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San Diego State University

Common Experience Water


Pharaoh’s Pump by Edward J Kunkel


Edward Kunkel was an independent researcher, antiquities scholar and genius. His life-quest was to understand how and why the Great Pyramid was built. With new eyes and without preconceived notions he diligently researched this mighty structure. Based on this research he maintained that the Great Pyramid was built using water locks!

Built systematically, level by level the Great Pyramid was effortlessly assembled. Water's property of buoyancy was the lifting force which literally floated the stones on barges to their final resting place.

Kunkel's research indicated the purpose of this ancient wonder of the world was that it was infrastructure for the civilization which designed and built it. This infrastructure served a tangible and utilitarian purpose. That purpose was to pump water! Yes his research suggests that the original purpose of the Great Pyramid was to pump water!


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The Atlas of Water, Second Edition: Mapping the World’s Most Critical Resource by Maggie Black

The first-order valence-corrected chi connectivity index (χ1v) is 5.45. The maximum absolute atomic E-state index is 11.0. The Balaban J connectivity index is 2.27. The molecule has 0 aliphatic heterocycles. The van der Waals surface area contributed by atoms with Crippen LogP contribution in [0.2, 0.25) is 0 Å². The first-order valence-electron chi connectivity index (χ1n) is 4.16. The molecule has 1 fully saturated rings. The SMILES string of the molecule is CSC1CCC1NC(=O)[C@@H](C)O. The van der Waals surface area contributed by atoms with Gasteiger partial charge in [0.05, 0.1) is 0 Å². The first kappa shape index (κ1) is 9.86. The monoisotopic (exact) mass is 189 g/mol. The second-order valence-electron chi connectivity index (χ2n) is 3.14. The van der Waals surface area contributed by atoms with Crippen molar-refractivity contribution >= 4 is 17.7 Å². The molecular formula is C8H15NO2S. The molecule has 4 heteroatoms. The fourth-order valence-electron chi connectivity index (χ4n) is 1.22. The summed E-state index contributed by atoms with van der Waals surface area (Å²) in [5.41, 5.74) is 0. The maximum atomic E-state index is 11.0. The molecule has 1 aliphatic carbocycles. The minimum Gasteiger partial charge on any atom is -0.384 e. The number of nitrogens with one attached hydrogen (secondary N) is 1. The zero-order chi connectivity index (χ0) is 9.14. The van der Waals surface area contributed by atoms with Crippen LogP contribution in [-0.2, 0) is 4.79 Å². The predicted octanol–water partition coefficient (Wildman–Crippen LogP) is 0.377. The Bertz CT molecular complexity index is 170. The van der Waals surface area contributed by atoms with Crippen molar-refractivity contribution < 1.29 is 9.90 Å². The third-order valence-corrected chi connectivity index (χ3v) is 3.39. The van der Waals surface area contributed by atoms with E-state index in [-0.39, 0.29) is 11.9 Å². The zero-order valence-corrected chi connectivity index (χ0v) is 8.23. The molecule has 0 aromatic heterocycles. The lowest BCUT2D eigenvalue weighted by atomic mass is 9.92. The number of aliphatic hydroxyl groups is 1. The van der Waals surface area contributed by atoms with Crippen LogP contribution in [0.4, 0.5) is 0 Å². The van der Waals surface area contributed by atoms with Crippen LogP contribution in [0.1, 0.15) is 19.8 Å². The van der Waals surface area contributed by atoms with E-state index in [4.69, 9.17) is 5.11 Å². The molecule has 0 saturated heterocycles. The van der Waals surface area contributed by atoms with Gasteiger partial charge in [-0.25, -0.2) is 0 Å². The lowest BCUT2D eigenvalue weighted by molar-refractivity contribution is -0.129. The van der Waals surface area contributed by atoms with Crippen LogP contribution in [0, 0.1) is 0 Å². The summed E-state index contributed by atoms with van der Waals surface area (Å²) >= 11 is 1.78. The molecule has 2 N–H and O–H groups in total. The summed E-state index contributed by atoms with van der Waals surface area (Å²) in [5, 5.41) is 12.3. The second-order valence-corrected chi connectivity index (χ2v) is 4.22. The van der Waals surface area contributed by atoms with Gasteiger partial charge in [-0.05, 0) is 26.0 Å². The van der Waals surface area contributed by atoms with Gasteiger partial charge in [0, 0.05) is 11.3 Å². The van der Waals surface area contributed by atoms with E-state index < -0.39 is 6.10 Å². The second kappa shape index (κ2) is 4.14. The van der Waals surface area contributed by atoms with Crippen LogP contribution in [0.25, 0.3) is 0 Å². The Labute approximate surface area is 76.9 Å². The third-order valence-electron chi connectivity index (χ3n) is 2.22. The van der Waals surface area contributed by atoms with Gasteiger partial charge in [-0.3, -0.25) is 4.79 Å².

Climate change and an exponential population explosion threaten the world’s supply of fresh water, edging us closer to a global water crisis, with dire implications for agriculture, the economy, the environment, and human health. Completely revised and updated since its first edition, The Atlas of Water is a compelling visual guide to the state of this life-sustaining resource. Using vivid graphics, maps, and charts, it explores the complex human interaction with water over time and across the world. This vibrant atlas addresses all the pressing issues concerning water, from human impacts like dams and construction to water shortages and excessive demand, pollution, privatization, and water management. It also outlines critical tools for managing water, providing safe access to water, and preserving the future of the world’s water supply.


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Introduction to Water in California by David Carle


The food each of us consumes per day represents an investment of 4,500 gallons of water, according to the California Farm Bureau. In this densely populated state where it rains only six months out of the year, where does all that water come from? This thoroughly engaging, concise book tells the story of California's most precious resource, tracing the journey of water in the state from the atmosphere to the snowpack to our faucets and foods. Along the way, we learn much about California itself as the book describes its rivers, lakes, wetlands, dams, and aqueducts and discusses the role of water in agriculture, the environment, and politics. Essential reading in a state facing the future with an already overextended water supply, this fascinating book shows that, for all Californians, every drop counts. A new preface on recent water issues brings the book up to the minute.


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